In a brief announcement as part of today’s Day 2 ketnote for IDF 2016, Intel has announced a new member of the Xeon Phi family. The new part, currently under the codename of Knights Mill, is being aimed at the deep learning market and is scheduled for release in 2017.

At this point there are more unknowns than knowns about Knights Mill, in part because Intel has not offered much detail on how it fits into the larger Xeon Phi brand. The company had previously announced in 2014 that the successor to the current Knights Landing design would be Knights Hill, a true 3rd gen Xeon Phi built on Intel’s 10nm process. However this week there has been no mention of Knights Hill, whether Knights Mill is Knights Hill renamed, or what the manufacturing process Knights Mill is being made on. With that said, as Knights Mill is scheduled for 2017, it’s unlikely that it’s Knights Hill (at least as initially planned), as 2017 would be too early for a very large 10nm chip from Intel’s fabs.


Announced In 2014 And Currently MIA: Knights Hill

Working on the assumption at the moment that Knights Mill is in fact its own part, what we do know is that with it, Intel is making a very clear play for the rapidly growing machine learning market, and indeed this will be its defining characteristic. Among the features/design tweaks for the new processor, Intel is adding what they are calling “variable precision” support.  What that fully entails isn’t clear, but the use of lower precision modes has been a major factor in the development and subsequent high performance of machine learning-focused processors, so it’s likely that this means that Intel is adding FP16 and possibly other lower-precision modes, something the current Knights Landing lacks. As machine learning typically does not require high precision, these lower precision modes potentially allow for a major increase in processor throughput, as more, narrower operations can be packed into a SIMD.

Also on the feature list is improved scale-out performance. It’s not clear right now if this is some kind of fabric/interconnect change, or if Intel has something else in mind. But the ultimate goal is to make clusters of Xeon Phi processors perform better, which is an important factor in bringing down the training time of very large and complex datasets. Meanwhile there are also unspecified memory changes for Knights Mill, with Intel touting the chip’s “flexible, high capacity memory.”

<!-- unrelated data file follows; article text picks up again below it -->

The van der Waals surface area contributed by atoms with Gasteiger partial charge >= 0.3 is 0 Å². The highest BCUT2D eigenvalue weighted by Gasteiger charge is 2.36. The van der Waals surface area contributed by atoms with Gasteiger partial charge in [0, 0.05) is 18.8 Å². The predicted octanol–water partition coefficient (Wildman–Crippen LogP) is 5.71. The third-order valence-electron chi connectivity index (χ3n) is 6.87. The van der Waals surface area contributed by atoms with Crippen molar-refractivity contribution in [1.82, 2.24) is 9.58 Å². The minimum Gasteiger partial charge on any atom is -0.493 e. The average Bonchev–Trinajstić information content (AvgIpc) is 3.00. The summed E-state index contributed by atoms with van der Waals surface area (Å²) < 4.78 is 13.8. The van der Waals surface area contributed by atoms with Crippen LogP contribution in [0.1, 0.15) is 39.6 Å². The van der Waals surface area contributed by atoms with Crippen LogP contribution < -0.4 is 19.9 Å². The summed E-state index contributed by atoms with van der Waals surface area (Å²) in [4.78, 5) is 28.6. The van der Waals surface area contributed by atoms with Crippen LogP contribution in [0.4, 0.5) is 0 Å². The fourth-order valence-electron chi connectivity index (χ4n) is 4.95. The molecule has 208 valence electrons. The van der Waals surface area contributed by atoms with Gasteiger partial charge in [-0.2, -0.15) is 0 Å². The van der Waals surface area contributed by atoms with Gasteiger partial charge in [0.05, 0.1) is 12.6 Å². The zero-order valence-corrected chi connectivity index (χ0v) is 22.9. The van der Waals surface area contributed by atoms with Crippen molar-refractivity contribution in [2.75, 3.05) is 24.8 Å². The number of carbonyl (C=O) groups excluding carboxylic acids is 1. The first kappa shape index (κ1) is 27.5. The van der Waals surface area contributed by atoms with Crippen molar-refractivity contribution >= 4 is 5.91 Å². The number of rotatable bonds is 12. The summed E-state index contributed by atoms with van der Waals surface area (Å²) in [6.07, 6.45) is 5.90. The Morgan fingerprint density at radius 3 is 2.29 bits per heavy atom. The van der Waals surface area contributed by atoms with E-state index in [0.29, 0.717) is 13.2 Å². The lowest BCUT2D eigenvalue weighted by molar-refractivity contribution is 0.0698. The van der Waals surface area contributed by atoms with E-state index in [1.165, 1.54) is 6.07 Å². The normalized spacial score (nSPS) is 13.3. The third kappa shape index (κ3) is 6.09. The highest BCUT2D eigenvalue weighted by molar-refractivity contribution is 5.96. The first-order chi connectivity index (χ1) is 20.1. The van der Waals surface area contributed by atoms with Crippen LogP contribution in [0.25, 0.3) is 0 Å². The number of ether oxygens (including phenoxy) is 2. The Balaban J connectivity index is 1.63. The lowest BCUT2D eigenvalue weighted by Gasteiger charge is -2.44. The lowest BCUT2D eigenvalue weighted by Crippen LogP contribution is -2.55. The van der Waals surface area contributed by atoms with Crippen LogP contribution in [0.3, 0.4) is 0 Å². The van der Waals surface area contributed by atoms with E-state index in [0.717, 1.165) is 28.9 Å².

Competitively, this is a shot across the bow at NVIDIA’s own Tesla products, and in their comments here at IDF and in previous presentations, Intel has not shied away from comparing their tech to GPUs and touting why they believe Xeon Phi to be superior. One such example, though briefly mentioned, is that like Knights Landing, Knights Mill is capable of acting as a host processor. So expect to see Intel promoting the benefits of not needing separate host processors & co-processors, and how Knights Mill can be attached directly to system RAM. This, along with the performance differences between the GPU architectures and Knights Mill, will undoubtedly be a recurring fight between the two companies both now and next year when the new processor actually launches.

In the meantime, we’ll keep digging for more information on Knights Mill, and hopefully get a better idea of how it fits into the Xeon Phi family.

(Image Courtesy The Register)

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  • DonMiguel85 - Wednesday, August 17, 2016 - link

    The race to Skynet's birth Reply
  • TristanSDX - Wednesday, August 17, 2016 - link

    and NV GPU will power T1000 Reply
  • Aspiring Techie - Wednesday, August 17, 2016 - link

    Only to be destroyed by the Intel powered T850 Reply
  • Vlad_Da_Great - Wednesday, August 17, 2016 - link

    T1000 was mimetic polyalloy Terminator capable of altering its form and appearance. T850 were more primitive but very sturdy machines. To top the T1000 you will only need to use the T3000 the humanoid nano cyborg. Plus NV cant power T1000. Those dGPU are enormous, you need nano structures. GPU doesnt scale down, but up. Reply
  • djayjp - Thursday, August 18, 2016 - link

    LOL Reply
  • surt - Saturday, August 20, 2016 - link

    Pretty sure that's in the past. There are at least one or two sentient computer AI's out there guiding corporate behaviors that otherwise just don't make a lot of sense. Reply
  • gpcpu - Wednesday, August 17, 2016 - link

    I've been looking forward to this announcement! Go Knight's Mill! Reply
  • tipoo - Wednesday, August 17, 2016 - link

    Nvidia called them out for the comparison to 4 year old Nvidia products:

    http://arstechnica.com/gadgets/2016/08/nvidia-inte...

    Kind of the pot calling...Well, they're both kind of the pot.
    Reply
  • Yojimbo - Thursday, August 18, 2016 - link

    Why's that? Has NVIDIA made comparisons to 2-4 year old hardware running on obsolete software? Reply
  • ckbryant - Saturday, August 20, 2016 - link

    Well NVIDIA has shown off "Demo" cards that had "drywall" screws in them, that were mockups but they told the press that it was a real card....The Press Relations people at NVIDIA aren't to be taken seriously since the SEC states that lying by a company on the stock market, is a pretty serious offense. Especially during times where the CEO have stock trades like lets say the CEO sold a thousand shares the week after he lied, that's a pretty big crime. NVIDIA also has certain modes in software that detect when a benchmark is taking place and clock up higher(since they know its a short period of time), but these days every company Samsung, Intel and etc do this to some degree. Reply

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